f
ARCHIVED  January 1, 1998

Health reform in works in Colorado Legislature

Leading economic indicators

Health reform in works in Colorado Legislature
Diane Freeman

Business Report Correspondent

State lawmakers are preparing a flurry of legislative proposals for the session that begins Jan. 7, with many proposed bills affecting virtually every business in the state.Proposals range from new rules concerning purchasing of health-care plans by "pools" of companies to requirements that state licensing boards notify licensed professionals of new rule changes.One measure due to come up before the lawmakers is a health-care bill that would allow chambers of commerce and other associations to pool together to purchase health care.
When the Legislature passed House Bills 1210 and 1193 as major health-care reform in 1994, one unintended result of those measures was to prohibit these groups from buying health-care plans.
Sandra Hagen Potter, spokeswoman for the Northern Colorado Legislative Alliance, the lobbying arm of the Fort Collins, Greeley and Loveland chambers of commerce, said her organization has been conferring with the original sponsor of the bill, State Sen. Mike Coffman, R-Aurora, about changing it.
State Rep. Steve Johnson, R-Loveland, is House sponsor of the bill to modify the original law.
"When they did the co-op bill in 1994, it allowed private groups to create purchasing pools," Potter said. "There was a feeling that chambers of commerce and associations would pull in low-risk folks. But that isn˜t likely to happen," she said. "By prohibiting the practice, the result has been higher premiums for small business."
Retail wheeling, or deregulation of the electrical power industry, also is slated to come up in the next legislative session. Proposed bills would allow for competition in the electrical-power business.
While customers in Denver can purchase electricity now only from the Public Service Company of Colorado, they would have a choice of vendors – even those from out of state – under deregulation. The idea behind deregulation is to drive down costs for consumers through a competitive market.
State Rep. Dave Owen, R-Greeley, said the new session probably will see a push for increased funding for affordable housing up to $140 million. That proposed funding could affect some 2,000 people throughout the state.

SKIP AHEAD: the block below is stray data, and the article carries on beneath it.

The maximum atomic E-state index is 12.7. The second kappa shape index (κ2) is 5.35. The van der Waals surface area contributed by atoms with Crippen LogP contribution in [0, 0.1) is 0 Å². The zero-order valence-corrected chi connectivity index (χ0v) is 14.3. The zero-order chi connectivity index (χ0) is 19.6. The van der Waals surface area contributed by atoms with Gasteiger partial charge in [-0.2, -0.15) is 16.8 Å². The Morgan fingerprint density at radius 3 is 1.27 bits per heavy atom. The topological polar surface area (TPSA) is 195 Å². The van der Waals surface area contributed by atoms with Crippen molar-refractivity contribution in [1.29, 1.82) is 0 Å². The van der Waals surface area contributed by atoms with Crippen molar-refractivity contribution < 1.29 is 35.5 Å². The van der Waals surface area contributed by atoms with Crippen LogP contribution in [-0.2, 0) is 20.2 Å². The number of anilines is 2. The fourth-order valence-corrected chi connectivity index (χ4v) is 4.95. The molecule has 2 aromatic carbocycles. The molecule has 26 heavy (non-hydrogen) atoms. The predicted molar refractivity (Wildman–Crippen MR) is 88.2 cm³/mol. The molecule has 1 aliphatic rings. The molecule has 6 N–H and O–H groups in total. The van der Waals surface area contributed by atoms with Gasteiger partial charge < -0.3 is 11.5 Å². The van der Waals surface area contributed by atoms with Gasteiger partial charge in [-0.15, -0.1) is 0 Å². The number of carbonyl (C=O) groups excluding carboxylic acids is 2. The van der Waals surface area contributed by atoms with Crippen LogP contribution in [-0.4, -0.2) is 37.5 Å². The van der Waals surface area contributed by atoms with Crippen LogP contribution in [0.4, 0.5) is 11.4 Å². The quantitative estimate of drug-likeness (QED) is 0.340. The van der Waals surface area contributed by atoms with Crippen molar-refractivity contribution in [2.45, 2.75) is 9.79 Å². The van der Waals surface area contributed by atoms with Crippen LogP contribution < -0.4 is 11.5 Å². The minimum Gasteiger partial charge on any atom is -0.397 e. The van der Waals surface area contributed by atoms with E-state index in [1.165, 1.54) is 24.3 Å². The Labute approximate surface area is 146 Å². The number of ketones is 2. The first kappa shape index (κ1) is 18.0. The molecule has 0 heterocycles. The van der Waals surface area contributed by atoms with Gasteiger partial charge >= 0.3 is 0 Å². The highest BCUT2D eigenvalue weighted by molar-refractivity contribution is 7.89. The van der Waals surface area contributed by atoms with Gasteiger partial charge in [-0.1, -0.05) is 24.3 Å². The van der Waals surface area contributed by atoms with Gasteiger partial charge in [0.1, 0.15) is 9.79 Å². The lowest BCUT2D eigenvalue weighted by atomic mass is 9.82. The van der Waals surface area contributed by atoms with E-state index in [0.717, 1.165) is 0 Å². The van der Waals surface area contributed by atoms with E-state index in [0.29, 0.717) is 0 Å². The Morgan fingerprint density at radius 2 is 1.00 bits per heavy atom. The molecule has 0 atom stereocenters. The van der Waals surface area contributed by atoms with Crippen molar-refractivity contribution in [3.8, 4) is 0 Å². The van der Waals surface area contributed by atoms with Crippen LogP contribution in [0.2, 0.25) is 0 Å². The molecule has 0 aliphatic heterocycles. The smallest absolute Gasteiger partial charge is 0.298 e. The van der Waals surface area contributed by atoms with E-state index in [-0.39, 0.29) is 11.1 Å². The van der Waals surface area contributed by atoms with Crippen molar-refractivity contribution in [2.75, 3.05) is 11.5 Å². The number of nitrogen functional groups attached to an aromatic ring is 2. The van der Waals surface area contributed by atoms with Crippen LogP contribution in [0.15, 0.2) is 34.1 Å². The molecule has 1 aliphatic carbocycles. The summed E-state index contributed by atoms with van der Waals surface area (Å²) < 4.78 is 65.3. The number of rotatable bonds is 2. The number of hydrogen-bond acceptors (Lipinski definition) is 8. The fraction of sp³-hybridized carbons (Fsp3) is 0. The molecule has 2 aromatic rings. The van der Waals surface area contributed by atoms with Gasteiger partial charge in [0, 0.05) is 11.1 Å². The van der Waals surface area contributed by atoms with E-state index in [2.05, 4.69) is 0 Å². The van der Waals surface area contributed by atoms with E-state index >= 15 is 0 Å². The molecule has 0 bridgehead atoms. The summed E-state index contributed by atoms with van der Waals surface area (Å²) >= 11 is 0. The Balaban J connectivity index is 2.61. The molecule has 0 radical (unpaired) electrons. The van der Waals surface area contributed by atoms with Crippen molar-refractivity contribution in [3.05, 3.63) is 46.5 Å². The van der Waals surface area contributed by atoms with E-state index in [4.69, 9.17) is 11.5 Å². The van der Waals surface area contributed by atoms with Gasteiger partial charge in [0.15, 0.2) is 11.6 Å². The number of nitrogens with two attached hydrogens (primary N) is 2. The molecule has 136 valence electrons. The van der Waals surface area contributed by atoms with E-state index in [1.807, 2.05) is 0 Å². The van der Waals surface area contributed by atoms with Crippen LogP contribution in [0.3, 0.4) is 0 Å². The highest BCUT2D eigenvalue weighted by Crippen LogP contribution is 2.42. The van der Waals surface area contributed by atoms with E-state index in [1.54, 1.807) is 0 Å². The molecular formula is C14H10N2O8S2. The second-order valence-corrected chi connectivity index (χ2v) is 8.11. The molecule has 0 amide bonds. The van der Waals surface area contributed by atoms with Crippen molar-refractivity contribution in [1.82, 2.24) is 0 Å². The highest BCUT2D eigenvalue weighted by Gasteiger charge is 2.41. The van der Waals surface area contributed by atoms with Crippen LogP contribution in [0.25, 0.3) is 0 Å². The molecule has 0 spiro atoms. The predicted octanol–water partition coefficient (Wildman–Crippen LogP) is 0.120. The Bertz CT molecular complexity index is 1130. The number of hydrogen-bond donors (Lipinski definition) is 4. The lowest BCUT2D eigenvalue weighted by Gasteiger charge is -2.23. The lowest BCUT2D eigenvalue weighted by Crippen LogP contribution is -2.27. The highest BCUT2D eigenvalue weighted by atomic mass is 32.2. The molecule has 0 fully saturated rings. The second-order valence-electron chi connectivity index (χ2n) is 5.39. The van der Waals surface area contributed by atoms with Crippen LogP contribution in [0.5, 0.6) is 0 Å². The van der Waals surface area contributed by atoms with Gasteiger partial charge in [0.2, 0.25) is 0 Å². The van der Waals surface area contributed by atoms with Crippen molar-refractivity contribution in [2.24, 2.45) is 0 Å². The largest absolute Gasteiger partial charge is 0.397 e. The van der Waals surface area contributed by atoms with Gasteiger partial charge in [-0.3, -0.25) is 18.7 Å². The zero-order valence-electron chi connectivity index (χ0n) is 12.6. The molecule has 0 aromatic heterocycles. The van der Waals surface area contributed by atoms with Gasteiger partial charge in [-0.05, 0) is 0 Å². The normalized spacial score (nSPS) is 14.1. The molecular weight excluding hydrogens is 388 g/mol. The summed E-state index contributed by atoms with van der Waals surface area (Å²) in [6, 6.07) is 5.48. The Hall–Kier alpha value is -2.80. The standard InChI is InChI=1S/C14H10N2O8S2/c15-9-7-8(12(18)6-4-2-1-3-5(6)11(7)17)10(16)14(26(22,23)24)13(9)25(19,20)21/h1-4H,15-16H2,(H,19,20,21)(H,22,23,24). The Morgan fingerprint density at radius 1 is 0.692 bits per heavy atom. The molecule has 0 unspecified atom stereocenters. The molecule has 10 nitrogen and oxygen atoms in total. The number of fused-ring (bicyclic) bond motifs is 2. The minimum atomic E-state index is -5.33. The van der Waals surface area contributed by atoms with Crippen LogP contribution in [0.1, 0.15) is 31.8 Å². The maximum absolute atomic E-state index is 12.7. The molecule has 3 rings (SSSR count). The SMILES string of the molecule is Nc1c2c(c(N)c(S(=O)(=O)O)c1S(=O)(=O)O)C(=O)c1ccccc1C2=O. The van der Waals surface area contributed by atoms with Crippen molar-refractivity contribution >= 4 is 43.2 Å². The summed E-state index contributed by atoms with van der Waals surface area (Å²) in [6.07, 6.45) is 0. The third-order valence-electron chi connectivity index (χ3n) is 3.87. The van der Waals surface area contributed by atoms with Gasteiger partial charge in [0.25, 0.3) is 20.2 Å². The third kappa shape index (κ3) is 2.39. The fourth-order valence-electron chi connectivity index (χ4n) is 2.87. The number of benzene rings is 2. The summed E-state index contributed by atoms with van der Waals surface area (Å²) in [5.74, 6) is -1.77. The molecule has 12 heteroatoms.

Other measures that may be on the lawmakers˜ plate in the next session include a major bill to revamp taxation, including personal and property taxes. One proposal calls for an increase in corporate tax, he said.
Another proposed bill that may come up before the legislators deals with the state˜s excess revenues and would mark those revenues for expenditures on road and school improvements, he said.
Johnson said he is considering introducing legislation that would notify licensed professionals of any rule changes by state licensing boards.
A veterinarian by profession, Johnson recently discovered that the State Board of Veterinary Medicine had approved some rule changes to the board without notifying him and other veterinarians.
"They were really bad, impractical rules," he said. "I discovered they went into effect in March."
State licensing boards that govern real-estate agents, nurses and other licensed professionals are not required under state law to notify those affected professionals about rule changes. Boards have cited underfunding as a reason for the lack of notice.
"How can you comply if you don˜t even know what the rules are?" Johnson said. "I think you ought to be notified ahead of time."
Another proposed measure he˜s considering would allow consumers to avoid being contacted by telemarketers by placing their names on a no-call list.
"My constituents have asked me to look into this," he said.
Currently, Florida has a no-call list to which telemarketers must adhere under state law. If they call someone whose name is on the list, they can be fined up to $10,000.
To handle the cost of administration, consumers would pay $10 a year to be included on the list. It could be handled through the Office of Consumer Counsel, Johnson said.
He pointed out that charitable organizations are exempt from the no-call rule, however, because their solicitations are covered under the federal right to free speech.
Although telemarketers are opposed to a no-call list, Johnson argues that a list of uninterested parties would simply eliminate poor prospects for their products.

Leading economic indicators

Health reform in works in Colorado Legislature
Diane Freeman

Business Report Correspondent

State lawmakers are preparing a flurry of legislative proposals for the session that begins Jan. 7, with many proposed bills affecting virtually every business in the state.Proposals range from new rules concerning purchasing of health-care plans by "pools" of companies to requirements that state licensing boards notify licensed professionals of new rule changes.One measure due to come up before the lawmakers is a health-care bill that would allow chambers of commerce and other associations to pool together to purchase health care.
When the Legislature passed House Bills 1210…

Related Content